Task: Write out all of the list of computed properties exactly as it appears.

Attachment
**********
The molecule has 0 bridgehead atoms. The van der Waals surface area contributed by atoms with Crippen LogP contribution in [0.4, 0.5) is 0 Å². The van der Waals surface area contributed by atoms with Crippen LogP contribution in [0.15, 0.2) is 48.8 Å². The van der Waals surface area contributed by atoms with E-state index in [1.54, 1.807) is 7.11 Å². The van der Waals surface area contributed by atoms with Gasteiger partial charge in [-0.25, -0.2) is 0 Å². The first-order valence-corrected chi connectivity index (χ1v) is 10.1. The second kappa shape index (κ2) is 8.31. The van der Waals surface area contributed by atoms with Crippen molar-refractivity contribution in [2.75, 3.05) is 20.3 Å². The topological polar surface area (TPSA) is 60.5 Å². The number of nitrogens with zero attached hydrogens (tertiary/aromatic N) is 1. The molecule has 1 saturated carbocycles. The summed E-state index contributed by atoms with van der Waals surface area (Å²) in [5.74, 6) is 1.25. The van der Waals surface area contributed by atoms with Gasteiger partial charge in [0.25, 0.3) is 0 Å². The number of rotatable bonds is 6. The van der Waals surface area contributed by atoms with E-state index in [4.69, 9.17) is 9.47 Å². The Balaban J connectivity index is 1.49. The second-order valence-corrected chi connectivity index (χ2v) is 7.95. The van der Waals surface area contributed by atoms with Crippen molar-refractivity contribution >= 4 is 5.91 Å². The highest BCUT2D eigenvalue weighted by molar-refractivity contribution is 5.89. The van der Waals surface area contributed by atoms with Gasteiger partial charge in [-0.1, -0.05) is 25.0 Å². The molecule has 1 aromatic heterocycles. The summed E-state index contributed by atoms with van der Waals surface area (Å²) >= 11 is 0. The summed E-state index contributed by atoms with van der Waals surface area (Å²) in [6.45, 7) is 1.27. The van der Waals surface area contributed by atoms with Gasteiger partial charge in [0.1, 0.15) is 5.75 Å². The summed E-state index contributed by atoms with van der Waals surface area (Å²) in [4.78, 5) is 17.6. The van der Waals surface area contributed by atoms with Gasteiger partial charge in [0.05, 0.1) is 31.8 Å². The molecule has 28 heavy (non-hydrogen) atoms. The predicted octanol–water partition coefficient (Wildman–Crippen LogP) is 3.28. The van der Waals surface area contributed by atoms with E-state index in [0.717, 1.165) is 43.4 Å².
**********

The molecule has 0 bridgehead atoms. The van der Waals surface area contributed by atoms with Crippen LogP contribution in [0.4, 0.5) is 0 Å². The van der Waals surface area contributed by atoms with Crippen LogP contribution in [0.15, 0.2) is 48.8 Å². The van der Waals surface area contributed by atoms with E-state index in [1.54, 1.807) is 7.11 Å². The van der Waals surface area contributed by atoms with Gasteiger partial charge in [-0.25, -0.2) is 0 Å². The first-order valence-corrected chi connectivity index (χ1v) is 10.1. The second kappa shape index (κ2) is 8.31. The van der Waals surface area contributed by atoms with Crippen molar-refractivity contribution in [2.75, 3.05) is 20.3 Å². The topological polar surface area (TPSA) is 60.5 Å². The number of nitrogens with zero attached hydrogens (tertiary/aromatic N) is 1. The molecule has 1 saturated carbocycles. The summed E-state index contributed by atoms with van der Waals surface area (Å²) in [5.74, 6) is 1.25. The van der Waals surface area contributed by atoms with Gasteiger partial charge in [0.25, 0.3) is 0 Å². The number of rotatable bonds is 6. The van der Waals surface area contributed by atoms with E-state index in [4.69, 9.17) is 9.47 Å². The Balaban J connectivity index is 1.49. The second-order valence-corrected chi connectivity index (χ2v) is 7.95. The van der Waals surface area contributed by atoms with Crippen molar-refractivity contribution >= 4 is 5.91 Å². The highest BCUT2D eigenvalue weighted by molar-refractivity contribution is 5.89. The van der Waals surface area contributed by atoms with Gasteiger partial charge in [-0.1, -0.05) is 25.0 Å². The molecule has 1 aromatic heterocycles. The summed E-state index contributed by atoms with van der Waals surface area (Å²) >= 11 is 0. The summed E-state index contributed by atoms with van der Waals surface area (Å²) in [6.45, 7) is 1.27. The van der Waals surface area contributed by atoms with Gasteiger partial charge in [0.1, 0.15) is 5.75 Å². The summed E-state index contributed by atoms with van der Waals surface area (Å²) in [4.78, 5) is 17.6. The van der Waals surface area contributed by atoms with Gasteiger partial charge in [0.05, 0.1) is 31.8 Å². The molecule has 28 heavy (non-hydrogen) atoms. The predicted octanol–water partition coefficient (Wildman–Crippen LogP) is 3.28. The van der Waals surface area contributed by atoms with E-state index in [0.717, 1.165) is 43.4 Å².